Many workers are forking out more every month not just for steeper premium contributions but also for each visit to the doctor's office or pharmacy. Consumers are paying higher deductibles and co-payments while facing tiered drug benefits that force them to pay more for brand-name medicines.

People who buy their own health plans and pay the entire cost of their coverage are often opting for even sparser plans that hardly seem like insurance.

"People are tired of a pace that doesn't seem to end," said Vincent Mudd, a small-business owner in Kearny Mesa who pays for the health premiums of 40 employees and has had to switch to cheaper insurance with fewer doctor and hospital choices to keep expenses down. "Where is that money going?"

Shifting the costs

Out of the almost $550 billion in premium dollars spent by insurers nationwide in 2002 -- the most recent year for which such statistics are available -- nearly three-fourths went toward the three major drivers of health care costs: hospital services, physician and clinical services, and prescription drugs, according to a recent report from the California HealthCare Foundation in Oakland.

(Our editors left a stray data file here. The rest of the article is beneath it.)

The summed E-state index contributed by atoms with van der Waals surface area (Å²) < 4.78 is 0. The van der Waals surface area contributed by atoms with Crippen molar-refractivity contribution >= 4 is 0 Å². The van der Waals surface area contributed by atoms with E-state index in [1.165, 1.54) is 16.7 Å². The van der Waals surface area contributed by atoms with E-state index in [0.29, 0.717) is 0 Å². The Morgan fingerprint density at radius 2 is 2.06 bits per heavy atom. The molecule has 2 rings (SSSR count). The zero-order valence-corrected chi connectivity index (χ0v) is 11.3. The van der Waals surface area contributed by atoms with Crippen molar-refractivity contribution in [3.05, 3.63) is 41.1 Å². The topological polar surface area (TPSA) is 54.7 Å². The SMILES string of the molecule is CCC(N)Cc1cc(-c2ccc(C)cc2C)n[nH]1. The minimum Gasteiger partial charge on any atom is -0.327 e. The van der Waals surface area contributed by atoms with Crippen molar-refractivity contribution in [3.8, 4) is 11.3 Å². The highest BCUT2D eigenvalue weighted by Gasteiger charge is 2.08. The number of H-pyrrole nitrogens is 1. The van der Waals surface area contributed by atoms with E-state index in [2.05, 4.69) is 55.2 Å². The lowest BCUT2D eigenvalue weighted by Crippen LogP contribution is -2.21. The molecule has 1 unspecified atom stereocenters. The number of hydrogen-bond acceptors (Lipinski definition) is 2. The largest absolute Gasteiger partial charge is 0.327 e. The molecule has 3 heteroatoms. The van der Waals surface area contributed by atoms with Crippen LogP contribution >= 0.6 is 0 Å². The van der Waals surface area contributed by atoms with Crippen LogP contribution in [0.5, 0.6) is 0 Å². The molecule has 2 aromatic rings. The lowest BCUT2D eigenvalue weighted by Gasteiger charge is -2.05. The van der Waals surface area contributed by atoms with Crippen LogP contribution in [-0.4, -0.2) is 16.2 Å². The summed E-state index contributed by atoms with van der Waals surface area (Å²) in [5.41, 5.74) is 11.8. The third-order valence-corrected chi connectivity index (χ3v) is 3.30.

Experts say all of these services cost more today than they did 15 years ago, even accounting for inflation, as technological innovation has changed the way medicine is practiced in hospital operating rooms, doctors' offices and pharmaceutical labs.

Magnetic resonance imaging, or MRI, is now used to diagnose illness and injury in many cases where the cheaper X-ray was once the norm. Improved anesthesia with fewer side effects allows for more complicated, and thus costlier, surgeries. Medicated heart stents, which cost three times as much as nonmedicated ones, have become standard for opening clogged arteries. Costly statin drugs are now widely used to lower blood cholesterol levels.